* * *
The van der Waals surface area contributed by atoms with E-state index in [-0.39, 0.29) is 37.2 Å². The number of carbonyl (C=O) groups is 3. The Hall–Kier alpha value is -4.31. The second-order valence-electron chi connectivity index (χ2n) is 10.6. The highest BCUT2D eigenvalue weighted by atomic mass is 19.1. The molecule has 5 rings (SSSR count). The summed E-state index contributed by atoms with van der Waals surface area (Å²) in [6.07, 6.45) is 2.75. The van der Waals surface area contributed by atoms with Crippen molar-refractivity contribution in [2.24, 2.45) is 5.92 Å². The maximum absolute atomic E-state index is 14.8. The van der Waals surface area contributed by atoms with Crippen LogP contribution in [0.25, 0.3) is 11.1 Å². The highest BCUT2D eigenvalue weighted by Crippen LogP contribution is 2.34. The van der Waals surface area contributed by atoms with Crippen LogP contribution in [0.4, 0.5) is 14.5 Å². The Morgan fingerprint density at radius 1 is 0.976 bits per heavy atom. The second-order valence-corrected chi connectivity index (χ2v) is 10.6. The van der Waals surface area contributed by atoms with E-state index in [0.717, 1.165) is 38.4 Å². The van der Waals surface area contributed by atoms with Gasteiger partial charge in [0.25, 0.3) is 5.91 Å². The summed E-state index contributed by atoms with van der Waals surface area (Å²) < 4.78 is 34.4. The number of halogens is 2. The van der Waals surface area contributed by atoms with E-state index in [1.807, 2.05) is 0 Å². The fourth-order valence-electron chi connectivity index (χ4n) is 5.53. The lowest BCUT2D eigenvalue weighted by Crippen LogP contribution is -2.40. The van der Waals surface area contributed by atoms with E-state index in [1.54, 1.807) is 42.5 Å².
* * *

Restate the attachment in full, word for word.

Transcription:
The van der Waals surface area contributed by atoms with E-state index in [-0.39, 0.29) is 37.2 Å². The number of carbonyl (C=O) groups is 3. The Hall–Kier alpha value is -4.31. The second-order valence-electron chi connectivity index (χ2n) is 10.6. The highest BCUT2D eigenvalue weighted by atomic mass is 19.1. The molecule has 5 rings (SSSR count). The summed E-state index contributed by atoms with van der Waals surface area (Å²) in [6.07, 6.45) is 2.75. The van der Waals surface area contributed by atoms with Crippen molar-refractivity contribution in [2.24, 2.45) is 5.92 Å². The maximum absolute atomic E-state index is 14.8. The van der Waals surface area contributed by atoms with Crippen LogP contribution in [0.25, 0.3) is 11.1 Å². The highest BCUT2D eigenvalue weighted by Crippen LogP contribution is 2.34. The van der Waals surface area contributed by atoms with Crippen LogP contribution in [0.4, 0.5) is 14.5 Å². The Morgan fingerprint density at radius 1 is 0.976 bits per heavy atom. The second-order valence-corrected chi connectivity index (χ2v) is 10.6. The van der Waals surface area contributed by atoms with E-state index in [0.717, 1.165) is 38.4 Å². The van der Waals surface area contributed by atoms with Gasteiger partial charge in [0.25, 0.3) is 5.91 Å². The summed E-state index contributed by atoms with van der Waals surface area (Å²) < 4.78 is 34.4. The number of halogens is 2. The van der Waals surface area contributed by atoms with E-state index in [1.807, 2.05) is 0 Å². The fourth-order valence-electron chi connectivity index (χ4n) is 5.53. The lowest BCUT2D eigenvalue weighted by Crippen LogP contribution is -2.40. The van der Waals surface area contributed by atoms with E-state index in [1.54, 1.807) is 42.5 Å².